Potter began her address with a brief history lesson underscoring the "locals' versus move-ins" social media chatter. She introduced a descendant of some of the first Heber Valley locals: Chief Tabby, a member of the Timpanogas Tribe.


Today on the Local News Hour:

(01:47) - Utah Avalanche Forecast Center Report

(07:48) - Kim Carson of the Snyderville Basin Transit District joins us.

(28:27) - Park City Councilmember Steve Joyce has a recap of Thursday night's meeting.

(40:59) - Wasatch County Manager Mike Davis provides an update on county business.

Steve Joyce

Park City Councilmember Steve Joyce has announced that he will not seek reelection to a second term on city council.


Joyce’s first term as a city councilor is set to end in January 2022 and he told KPCW on Friday morning that he will not seek reelection to a second term this fall.


“Yeah, I can be completely definitive,” Joyce said. “I will not be running for reelection, so there’s an open opportunity for somebody out there.”


A pair of Park City parents have filed suit in U.S. District Court against a requirement that their two children have to undergo a mandatory Covid-19 test in order to receive in-person schooling.


The lawsuit was filed on Wednesday, March 10. 


The parents, Holly and Mark McClure, on behalf of their two children, are objecting to an order from the Utah Department of Health that permits local schools to require a test.


It’s been one year since the World Health Organization declared COVID-19 a global health pandemic. While Utah’s cases remained low for the first 6 months, the state saw a steep uptick in the fall. However, since January new cases have started to decline.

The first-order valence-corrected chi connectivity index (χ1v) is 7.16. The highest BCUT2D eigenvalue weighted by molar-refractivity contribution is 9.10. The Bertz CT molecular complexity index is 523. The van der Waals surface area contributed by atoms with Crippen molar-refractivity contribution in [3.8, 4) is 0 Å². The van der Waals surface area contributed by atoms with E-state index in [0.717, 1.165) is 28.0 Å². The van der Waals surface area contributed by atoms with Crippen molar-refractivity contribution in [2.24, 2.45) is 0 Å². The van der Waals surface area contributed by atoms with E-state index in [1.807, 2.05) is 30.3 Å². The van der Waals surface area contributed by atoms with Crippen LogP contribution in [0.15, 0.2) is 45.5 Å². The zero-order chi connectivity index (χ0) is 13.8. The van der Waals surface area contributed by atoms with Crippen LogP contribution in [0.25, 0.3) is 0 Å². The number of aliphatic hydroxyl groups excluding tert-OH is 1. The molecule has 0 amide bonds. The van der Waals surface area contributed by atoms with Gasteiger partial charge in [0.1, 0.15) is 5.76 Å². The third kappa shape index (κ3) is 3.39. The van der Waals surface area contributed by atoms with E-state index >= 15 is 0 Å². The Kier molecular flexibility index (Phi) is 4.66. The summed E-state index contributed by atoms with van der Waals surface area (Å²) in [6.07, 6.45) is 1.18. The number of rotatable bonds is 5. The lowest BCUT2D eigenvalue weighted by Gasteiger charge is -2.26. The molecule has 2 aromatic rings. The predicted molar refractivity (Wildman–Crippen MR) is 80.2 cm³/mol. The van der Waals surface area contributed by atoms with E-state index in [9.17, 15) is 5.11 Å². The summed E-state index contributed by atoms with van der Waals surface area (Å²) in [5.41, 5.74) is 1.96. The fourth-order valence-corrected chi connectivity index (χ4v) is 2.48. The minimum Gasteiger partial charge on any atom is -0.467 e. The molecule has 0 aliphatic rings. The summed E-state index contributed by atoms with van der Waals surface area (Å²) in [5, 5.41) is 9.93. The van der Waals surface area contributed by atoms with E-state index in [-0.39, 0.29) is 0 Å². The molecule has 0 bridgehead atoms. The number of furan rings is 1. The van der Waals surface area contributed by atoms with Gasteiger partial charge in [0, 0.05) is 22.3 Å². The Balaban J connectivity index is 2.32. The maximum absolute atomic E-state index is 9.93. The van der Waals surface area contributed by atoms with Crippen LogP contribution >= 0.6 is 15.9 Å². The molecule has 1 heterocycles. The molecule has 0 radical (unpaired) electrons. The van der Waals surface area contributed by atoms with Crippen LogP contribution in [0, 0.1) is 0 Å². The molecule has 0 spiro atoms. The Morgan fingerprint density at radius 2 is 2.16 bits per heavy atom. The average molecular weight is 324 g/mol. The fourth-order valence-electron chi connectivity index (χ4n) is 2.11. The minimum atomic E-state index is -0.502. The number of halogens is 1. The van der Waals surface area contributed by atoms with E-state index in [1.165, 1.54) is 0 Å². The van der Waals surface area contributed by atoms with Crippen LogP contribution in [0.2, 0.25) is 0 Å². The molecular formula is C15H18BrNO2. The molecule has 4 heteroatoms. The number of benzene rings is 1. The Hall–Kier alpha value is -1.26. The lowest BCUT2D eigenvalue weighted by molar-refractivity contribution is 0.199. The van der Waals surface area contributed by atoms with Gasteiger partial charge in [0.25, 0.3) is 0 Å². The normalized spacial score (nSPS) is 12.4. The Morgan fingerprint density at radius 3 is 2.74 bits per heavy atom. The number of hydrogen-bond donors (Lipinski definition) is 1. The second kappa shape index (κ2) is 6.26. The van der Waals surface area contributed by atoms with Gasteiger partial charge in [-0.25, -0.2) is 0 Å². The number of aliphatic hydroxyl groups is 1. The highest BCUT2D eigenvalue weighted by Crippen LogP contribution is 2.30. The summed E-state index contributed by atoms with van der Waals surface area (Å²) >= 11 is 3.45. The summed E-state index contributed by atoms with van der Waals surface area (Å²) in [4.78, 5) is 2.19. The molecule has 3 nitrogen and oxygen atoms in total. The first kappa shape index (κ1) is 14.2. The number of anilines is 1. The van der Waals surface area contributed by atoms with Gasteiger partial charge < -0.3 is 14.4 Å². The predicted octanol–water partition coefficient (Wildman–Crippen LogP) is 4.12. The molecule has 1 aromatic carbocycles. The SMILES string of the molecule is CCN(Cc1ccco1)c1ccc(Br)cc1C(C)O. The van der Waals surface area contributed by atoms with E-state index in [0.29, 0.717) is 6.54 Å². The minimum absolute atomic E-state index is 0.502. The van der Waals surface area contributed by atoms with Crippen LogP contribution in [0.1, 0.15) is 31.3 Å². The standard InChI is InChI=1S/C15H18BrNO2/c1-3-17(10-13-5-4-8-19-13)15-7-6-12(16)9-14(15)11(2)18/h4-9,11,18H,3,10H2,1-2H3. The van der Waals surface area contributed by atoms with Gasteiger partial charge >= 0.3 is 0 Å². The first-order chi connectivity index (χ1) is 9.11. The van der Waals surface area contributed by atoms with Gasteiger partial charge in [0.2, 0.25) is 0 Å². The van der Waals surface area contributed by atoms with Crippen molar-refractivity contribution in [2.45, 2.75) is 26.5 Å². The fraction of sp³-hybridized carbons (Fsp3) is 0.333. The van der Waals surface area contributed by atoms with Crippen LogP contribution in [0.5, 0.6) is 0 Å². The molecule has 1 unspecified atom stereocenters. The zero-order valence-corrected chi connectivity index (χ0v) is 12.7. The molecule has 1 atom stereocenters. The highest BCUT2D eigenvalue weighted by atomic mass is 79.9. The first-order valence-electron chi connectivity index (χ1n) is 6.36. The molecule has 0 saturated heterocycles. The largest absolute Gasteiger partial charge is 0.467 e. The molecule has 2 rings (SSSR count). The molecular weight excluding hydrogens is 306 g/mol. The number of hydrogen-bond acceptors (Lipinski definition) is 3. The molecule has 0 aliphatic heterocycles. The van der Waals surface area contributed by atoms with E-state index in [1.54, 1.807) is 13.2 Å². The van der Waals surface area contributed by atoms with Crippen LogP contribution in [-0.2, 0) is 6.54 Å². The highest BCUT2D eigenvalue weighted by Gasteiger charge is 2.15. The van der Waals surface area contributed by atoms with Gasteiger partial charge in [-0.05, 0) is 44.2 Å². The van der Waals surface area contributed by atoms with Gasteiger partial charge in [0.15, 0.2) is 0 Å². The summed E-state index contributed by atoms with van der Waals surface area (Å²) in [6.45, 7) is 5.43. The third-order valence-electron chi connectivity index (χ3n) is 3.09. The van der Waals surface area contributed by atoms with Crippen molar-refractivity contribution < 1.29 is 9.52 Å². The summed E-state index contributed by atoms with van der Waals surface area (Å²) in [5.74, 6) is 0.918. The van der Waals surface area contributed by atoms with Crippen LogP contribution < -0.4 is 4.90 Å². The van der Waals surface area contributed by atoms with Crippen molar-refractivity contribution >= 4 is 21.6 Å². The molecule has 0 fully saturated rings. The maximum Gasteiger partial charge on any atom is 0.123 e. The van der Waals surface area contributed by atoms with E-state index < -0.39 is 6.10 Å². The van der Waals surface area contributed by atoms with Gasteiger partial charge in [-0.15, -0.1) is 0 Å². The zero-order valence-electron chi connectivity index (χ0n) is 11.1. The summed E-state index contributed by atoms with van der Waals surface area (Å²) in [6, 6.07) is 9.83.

After weeks of decline in cases, the Utah Department of Health announced just under 646 new COVID-19 cases Thursday, which is 35 more cases than the state saw at the same time last week. 

Utah Highway Patrol

A pickup truck crashed on westbound Interstate 80 late Wednesday afternoon, spilling fuel and causing hours of delays for people heading to the Salt Lake Valley.


Shortly after 4pm Wednesday, the Utah Highway Patrol responded to a report of a potential hazardous material spill near the quarry in Parleys Canyon.


A spokesperson for the patrol said a pickup truck was traveling westbound on Interstate 80 before changing lanes and hitting a semi truck carrying hazardous material. 


The National Ability Center announced it has appointed Dan Glasser to take the helm as the new Chief Executive Officer for the organization.

Leslie Thatcher talks to Glasser about his new role and what the future holds for the NAC.

Today on the Local News Hour:

(02:01) - Utah Avalanche Forecast Center Report

(08:49) - Summit County Council Member Roger Armstrong recaps Wednesday's meeting.

(25:08) - Summit County Representative Kera Birkeland recaps the Legislative Session

(38:46) - Dan Glasser discusses his new role as the CEO for the National Ability Center. 


It's been a year since COVID first arrived in Summit County. Officials put measures in place early and looking back, the head of the county’s health department feels good about having made the right moves to mitigate the spread of COVID-19.